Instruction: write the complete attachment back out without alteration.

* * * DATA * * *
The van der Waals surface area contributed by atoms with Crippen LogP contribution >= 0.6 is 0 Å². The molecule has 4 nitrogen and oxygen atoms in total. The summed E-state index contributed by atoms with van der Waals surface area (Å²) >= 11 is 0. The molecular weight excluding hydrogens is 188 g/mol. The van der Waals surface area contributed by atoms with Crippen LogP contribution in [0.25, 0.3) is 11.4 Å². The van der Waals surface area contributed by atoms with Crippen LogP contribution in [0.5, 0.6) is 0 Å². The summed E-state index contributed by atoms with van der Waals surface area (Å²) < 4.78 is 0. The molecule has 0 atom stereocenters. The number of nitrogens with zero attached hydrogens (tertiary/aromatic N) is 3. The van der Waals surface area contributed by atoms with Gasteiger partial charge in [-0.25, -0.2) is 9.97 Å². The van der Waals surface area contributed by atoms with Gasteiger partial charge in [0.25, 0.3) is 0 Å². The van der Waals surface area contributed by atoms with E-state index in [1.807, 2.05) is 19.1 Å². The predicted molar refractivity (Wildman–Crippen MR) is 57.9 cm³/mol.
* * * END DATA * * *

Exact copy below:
The van der Waals surface area contributed by atoms with Crippen LogP contribution >= 0.6 is 0 Å². The molecule has 4 nitrogen and oxygen atoms in total. The summed E-state index contributed by atoms with van der Waals surface area (Å²) >= 11 is 0. The molecular weight excluding hydrogens is 188 g/mol. The van der Waals surface area contributed by atoms with Crippen LogP contribution in [0.25, 0.3) is 11.4 Å². The van der Waals surface area contributed by atoms with Crippen LogP contribution in [0.5, 0.6) is 0 Å². The summed E-state index contributed by atoms with van der Waals surface area (Å²) < 4.78 is 0. The molecule has 0 atom stereocenters. The number of nitrogens with zero attached hydrogens (tertiary/aromatic N) is 3. The van der Waals surface area contributed by atoms with Gasteiger partial charge in [-0.25, -0.2) is 9.97 Å². The van der Waals surface area contributed by atoms with Gasteiger partial charge in [0.25, 0.3) is 0 Å². The van der Waals surface area contributed by atoms with E-state index in [1.807, 2.05) is 19.1 Å². The predicted molar refractivity (Wildman–Crippen MR) is 57.9 cm³/mol.